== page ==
December 10, 2010
From the Rabble.ca interview with Alan Clements, the co-author of The Voice of Hope with Aung San Suu Kyi:
CLEMENTS: [Aung San Suu Kyi] is not alone in this epic quest for freedom. Burma is a nation of nonviolent revolutionaries. They include the young and old alike. They include tens of thousands of Buddhist monks and nuns. They include Christians, Jews, Hindus, Muslims and atheists. There is no one who is not invited to enter the struggle for freedom and peace-building. Even large numbers of the military back Aung San Suu Kyi. It is only the senior generals who seem to struggle with how to understand Aung San Suu Kyi’s supreme importance to the vast majority of the population and her vital role in both the present and future welfare of the country.
Obviously, most of her followers and fellow activists are unknown to the world, but rest assured, many thousands of them are risking their lives at this very moment for the right to live in a free and democratic society.
Frankly, I wish there were tens of thousands of tiny flip video cams that could be smuggled into the country to reveal to the world just what everyday nonviolent revolution looks like within the cities, monasteries, prisons, labour and refugee camps, as well as within the homes and thousands of villages scattered throughout the country. Of course, we know through smuggled out video what the demonstrations looked like from the Buddhist monk and nun led uprising in 2007 but we rarely, if ever, see or hear the tiny daily acts of courageous defiance of ordinary citizens living under one of the most brutal military regimes in the modern era.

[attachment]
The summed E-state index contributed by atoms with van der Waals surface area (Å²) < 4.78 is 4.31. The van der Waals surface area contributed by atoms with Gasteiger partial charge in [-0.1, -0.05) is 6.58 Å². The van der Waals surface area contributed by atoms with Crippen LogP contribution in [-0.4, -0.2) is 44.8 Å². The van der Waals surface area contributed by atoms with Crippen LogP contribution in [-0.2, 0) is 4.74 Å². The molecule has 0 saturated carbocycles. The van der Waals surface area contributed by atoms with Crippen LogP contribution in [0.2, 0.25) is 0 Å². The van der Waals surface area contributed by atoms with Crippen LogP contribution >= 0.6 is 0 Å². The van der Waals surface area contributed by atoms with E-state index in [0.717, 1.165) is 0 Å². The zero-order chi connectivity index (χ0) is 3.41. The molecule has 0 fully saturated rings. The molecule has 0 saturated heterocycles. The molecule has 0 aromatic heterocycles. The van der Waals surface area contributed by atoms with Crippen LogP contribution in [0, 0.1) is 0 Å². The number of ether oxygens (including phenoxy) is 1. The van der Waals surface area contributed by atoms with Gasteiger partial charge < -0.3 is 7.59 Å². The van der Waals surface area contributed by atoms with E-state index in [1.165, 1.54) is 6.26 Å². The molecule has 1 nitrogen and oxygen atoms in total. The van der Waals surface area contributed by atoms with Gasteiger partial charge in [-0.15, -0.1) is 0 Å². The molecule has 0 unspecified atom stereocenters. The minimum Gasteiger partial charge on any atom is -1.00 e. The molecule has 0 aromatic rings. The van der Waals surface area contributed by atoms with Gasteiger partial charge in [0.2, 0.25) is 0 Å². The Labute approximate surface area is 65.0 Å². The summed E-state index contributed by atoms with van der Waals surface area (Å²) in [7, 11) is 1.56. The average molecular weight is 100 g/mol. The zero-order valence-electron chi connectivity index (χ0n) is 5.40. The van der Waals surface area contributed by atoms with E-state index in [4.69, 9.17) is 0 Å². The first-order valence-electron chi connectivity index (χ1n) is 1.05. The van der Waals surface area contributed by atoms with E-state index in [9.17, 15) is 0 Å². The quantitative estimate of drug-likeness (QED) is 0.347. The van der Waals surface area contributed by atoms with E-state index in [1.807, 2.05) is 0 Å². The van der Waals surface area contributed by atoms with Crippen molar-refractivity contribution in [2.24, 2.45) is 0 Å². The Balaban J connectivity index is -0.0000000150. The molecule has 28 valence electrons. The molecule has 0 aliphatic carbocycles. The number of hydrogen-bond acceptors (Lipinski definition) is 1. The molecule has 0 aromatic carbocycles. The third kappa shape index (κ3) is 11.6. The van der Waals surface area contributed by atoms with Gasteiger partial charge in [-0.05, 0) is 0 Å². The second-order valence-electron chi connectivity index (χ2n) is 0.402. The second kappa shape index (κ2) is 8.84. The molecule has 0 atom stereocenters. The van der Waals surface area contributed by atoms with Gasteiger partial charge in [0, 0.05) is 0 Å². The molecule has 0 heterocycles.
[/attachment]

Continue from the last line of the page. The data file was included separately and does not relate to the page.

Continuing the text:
Of course, Aung San Suu Kyi would be the first to say that she is just one voice in her country’s struggle for freedom. She also repeatedly states that the success of the revolution will only come when everybody does their part — puts their freedom into action for the greater good.